Friday, August 9, 2013

Let us not wait for the Mahatma's return, but practice his precepts

Randeep Wadehra

It is neither his birth nor death anniversary, but one feels impelled to invoke Mahatma Gandhi in the context of today’s political happenings. During India’s struggle for independence, there were many political stalwarts, who had contributed to India’s progress towards freedom. Gandhiji was not only the tallest among them but also unique in his approach towards promoting the cause of India’s independence. He never became a member of any political party – not even of the Indian National Congress, which today claims exclusive rights to his legacy. He never aspired for any political office nor craved for material paybacks in any form. He went from one part of the subcontinent to the other with just one purpose – to bring about emotional integration that was so essential for having a united India, post-Independence. He identified with the masses in a manner that no other political leader in India or elsewhere could ever match. No wonder, his mere act of going on a fast would galvanize the entire nation, transcending regional, religious and class divides and send alarm bells ringing in the highest echelons of the British Raj. 

Another striking aspect of Gandhiji’s applied politics was that he never followed the masses but commanded their obedience by dint of sheer moral force. He never succumbed to populism, nor did he appeal to the base instincts of lesser political activists. He blazed a unique trail in the political field by creating an entirely new template for political activism. Today, it has become fashionable to deride the Mahatma for his fasting and pacifism. But fasting was not a tool of blackmail as is being made out by his detractors today. If you look at his five-day fasting after the Chauri Chaura incident, you will realize that he did it as penance because he felt responsible for the violence. He was convinced that his leadership was not strong enough to keep the movement peaceful. Therefore, fasting became an act of self-purification that strengthened his moral fiber as well as his resolve to continue with his pursuit of India’s independence within the larger framework of uprightness, dignity and justice for all. He gave the masses a vision of united India where everybody would live in peace and with self-respect. His Ram Rajya was more a political ideal than a religious shibboleth. In those days, when untouchability was rampant, he dared to break the social taboo. He took on the conservative core of the Hindu society and did what was considered unthinkable in those times. There were other acts too, which irked even his most committed followers. But he never hesitated in practicing them if he was convinced that these promoted common good.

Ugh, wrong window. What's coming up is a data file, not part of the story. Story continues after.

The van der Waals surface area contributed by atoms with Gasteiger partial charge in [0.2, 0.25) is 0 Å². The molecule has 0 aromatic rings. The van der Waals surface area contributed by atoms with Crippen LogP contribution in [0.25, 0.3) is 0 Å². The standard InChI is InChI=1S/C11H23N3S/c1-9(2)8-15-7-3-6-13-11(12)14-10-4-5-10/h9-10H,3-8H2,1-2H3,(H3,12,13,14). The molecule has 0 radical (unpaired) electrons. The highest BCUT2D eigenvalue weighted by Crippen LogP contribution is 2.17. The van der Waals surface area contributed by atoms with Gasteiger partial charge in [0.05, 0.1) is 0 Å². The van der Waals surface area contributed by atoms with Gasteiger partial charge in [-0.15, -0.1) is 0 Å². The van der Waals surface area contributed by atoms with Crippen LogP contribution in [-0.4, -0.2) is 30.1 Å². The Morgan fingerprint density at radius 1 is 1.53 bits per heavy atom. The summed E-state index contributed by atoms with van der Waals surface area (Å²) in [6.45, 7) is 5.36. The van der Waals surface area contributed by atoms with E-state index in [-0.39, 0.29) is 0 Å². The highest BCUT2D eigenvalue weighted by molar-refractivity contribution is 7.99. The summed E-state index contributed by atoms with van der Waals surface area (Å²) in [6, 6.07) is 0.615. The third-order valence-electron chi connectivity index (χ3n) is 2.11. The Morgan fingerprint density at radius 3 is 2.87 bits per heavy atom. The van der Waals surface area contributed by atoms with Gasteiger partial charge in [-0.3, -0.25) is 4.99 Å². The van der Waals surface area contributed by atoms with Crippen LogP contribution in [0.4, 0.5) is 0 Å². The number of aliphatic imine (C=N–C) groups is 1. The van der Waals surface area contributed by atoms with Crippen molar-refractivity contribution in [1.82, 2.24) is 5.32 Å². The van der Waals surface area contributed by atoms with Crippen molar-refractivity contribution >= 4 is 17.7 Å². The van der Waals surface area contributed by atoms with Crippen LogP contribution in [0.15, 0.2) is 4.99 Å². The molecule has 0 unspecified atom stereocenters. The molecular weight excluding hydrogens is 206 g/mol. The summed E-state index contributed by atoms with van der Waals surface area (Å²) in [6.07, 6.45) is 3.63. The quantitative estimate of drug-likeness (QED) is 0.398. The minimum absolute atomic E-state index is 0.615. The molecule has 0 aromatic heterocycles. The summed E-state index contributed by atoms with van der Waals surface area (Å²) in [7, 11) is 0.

When India became independent, he was not even present in the national capital where lesser politicians were congregating in their unstated quest for the fishes and loaves of political office. His selfless service to the nation elevated Mohandas Karamchand Gandhi from being a mere masterful political strategist to the lofty status of the Mahatma, who had ensured that neither he nor any member of his family ever enjoyed the fruits of political power. He set a benchmark that is yet to be touched by any other politician or social-political activist. The inheritors of his legacy were not his children or grandchildren but the people of India. And how have we, the people of India, guarded and nurtured this legacy?